by Rebecca Mabanglo-Mayor
“I would have written a shorter letter, but I did not have the time.” – Blaise Pascal, 1656
For poetry month in 2015, I decided to do a series of redaction poems. My writing practice felt dry and uninspired, and my time was limited by a full-time college teaching position, academic leadership responsibilities, and the usual tasks of a wife and mom of two teens. I lacked the discipline I thought would be required to find and craft words into readable poems on a daily basis. As a teacher of composition, however, I already had my editor’s skills in the forefront. It seemed natural to take existing prose pieces and redact words to create poems.
The plan was simple: find a random passage from a book plucked from a shelf wherever I found myself. At home, cookbooks and gardening manuals were likely targets. At my college office, style manuals and books on culture were the norm. At the tutoring center, books on science and math dominated the shelves. Every book was fair game and the only criterion for choosing a passage was whether a word on the page caught my attention. Passages had to be at least five lines long and readable.
Once I found a passage, I copied the page, enlarging the text for readability. Then I took out my favorite Sharpie pen and went to work. I allowed myself to redact as many words as I wanted but required myself to leave at least one word per line. As the month went on, I found myself particularly attracted to active verbs and vibrant nouns. The practice became a game for me to find and keep the best, most interesting words. In the end, I would review the poem by reading it out loud and redact those few remaining words I thought unnecessary. More than once, I regretted the haste of my Sharpie that obliterated a word I would have rather kept. I resisted the urge to start over. The poems were trulyexercises of creativity, experimentation, and surrender.
I posted pictures of the poems on my FB page and didn’t think I would do much with them after the end of Poetry Month. In early summer, though, a call for poetry submissions crossed my email and I wanted to participate. The familiar dread of not having the time or creativity to write new work came over me – then I remembered my redaction poems. I reviewed several, chose a few, combined a couple, and edited them further.
To my delight, one poem titled ‘muskeg’, a combination of two redactions, was accepted to the anthology Noisy Water: Poetry from Whatcom County, Washington.
exposed and scrubby,
proceed north along the wide
coastal landscape covered
Travel to Prince Rupert,
thread your way, stunted and gnarled,
to large pools of yellow pondweeds snaking
between thick forest of bog laurel and
common juniper in the humid,
subdued slopes of considerable steepness.
Seek muskeg to the west like the Queen, or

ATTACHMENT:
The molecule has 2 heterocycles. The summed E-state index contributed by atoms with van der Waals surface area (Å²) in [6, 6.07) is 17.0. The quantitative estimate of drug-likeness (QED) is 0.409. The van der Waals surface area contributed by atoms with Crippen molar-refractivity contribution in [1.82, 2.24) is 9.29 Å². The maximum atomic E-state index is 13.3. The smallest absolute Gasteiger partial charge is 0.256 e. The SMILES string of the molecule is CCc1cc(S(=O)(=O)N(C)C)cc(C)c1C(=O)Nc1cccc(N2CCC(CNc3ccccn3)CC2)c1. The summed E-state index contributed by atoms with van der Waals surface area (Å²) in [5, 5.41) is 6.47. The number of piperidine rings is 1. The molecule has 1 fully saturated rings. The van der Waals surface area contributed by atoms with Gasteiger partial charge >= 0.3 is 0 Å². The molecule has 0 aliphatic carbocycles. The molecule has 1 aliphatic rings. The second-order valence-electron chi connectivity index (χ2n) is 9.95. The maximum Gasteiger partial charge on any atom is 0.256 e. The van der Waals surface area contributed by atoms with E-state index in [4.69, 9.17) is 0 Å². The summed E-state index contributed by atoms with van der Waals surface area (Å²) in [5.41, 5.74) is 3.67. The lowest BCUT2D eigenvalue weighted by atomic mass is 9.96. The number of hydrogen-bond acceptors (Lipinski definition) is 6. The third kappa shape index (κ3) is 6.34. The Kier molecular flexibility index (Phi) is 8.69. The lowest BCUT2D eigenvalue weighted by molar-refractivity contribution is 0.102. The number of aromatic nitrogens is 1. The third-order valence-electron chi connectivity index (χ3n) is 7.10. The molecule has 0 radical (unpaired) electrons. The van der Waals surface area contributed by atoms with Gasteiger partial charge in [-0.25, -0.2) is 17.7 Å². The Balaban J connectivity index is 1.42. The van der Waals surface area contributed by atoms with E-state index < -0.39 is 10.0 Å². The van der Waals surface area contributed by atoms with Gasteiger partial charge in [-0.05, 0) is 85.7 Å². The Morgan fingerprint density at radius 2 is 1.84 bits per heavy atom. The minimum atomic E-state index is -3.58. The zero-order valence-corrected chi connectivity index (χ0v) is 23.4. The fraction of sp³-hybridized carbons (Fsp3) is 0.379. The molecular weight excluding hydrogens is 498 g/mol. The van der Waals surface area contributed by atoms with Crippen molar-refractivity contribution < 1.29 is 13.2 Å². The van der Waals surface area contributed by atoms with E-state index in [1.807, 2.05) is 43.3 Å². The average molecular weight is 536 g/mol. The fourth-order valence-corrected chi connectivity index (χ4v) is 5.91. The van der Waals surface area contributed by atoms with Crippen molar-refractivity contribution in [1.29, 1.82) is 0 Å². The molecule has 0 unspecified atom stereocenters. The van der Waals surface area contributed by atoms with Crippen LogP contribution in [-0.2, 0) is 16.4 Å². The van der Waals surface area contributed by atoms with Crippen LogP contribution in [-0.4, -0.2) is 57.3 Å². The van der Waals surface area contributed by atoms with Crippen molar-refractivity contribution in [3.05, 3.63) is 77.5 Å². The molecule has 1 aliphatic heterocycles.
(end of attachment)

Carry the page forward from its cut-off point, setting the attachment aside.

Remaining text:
Hecate, or Alexander. Find the continuous
Tangle, diverse and mixing with Indian
Hellebore and partridgefoot.
Misapprehension of place, sense of proportion
Lost. A way of seeing predicated on balance.
Move from sight to insight. Create a vision,
an understanding of place.
Creation began a story older than this place,
these steps, that bramble tangle water churn.
Interpretation alone is fitting,
looking away from the light
that is God.
Redaction poems are similar to found poems in that they reflect the idea that art can be found in the most mundane, unexpected places. Redactions, however, seek to show that a silencing has occurred; if you look closely enough, the missing can be found again. Although my poems began as redactions, they became found poems in the final edits because the redactions are not visible. Ultimately, the poems I wrote in 2015 reflect my own continuing conversation about silences, something of deep concern in this post-2016 election time. People like me are in fear of being silenced in subtle and violent ways. We fear our histories will be blotted out with black marks of denial and revision. This is one way to look at the future.
The possibility redactions represent culturally, though, is the sense of what was hidden has been revealed. Things overlooked and unseen are voiced because the noise of the expected is silenced. Ideas can find new connections, much like we allies and advocates can find each other to work for a better world despite the shadow that rises before us.
Rebecca Mabanglo-Mayor’s non-fiction, poetry, and short fiction have appeared in print and online in several journals and anthologies including Kuwento: Small Things, and Noisy Water: Poetry from Whatcom County, Washington. Her poetry chapbook Pause Mid-Flight was released in 2010 and her memoir of identity and motherhood titled Long Way ‘Round is in development.
Thank you. Your process is fascinating; your poems beautiful; your conclusion inspiring.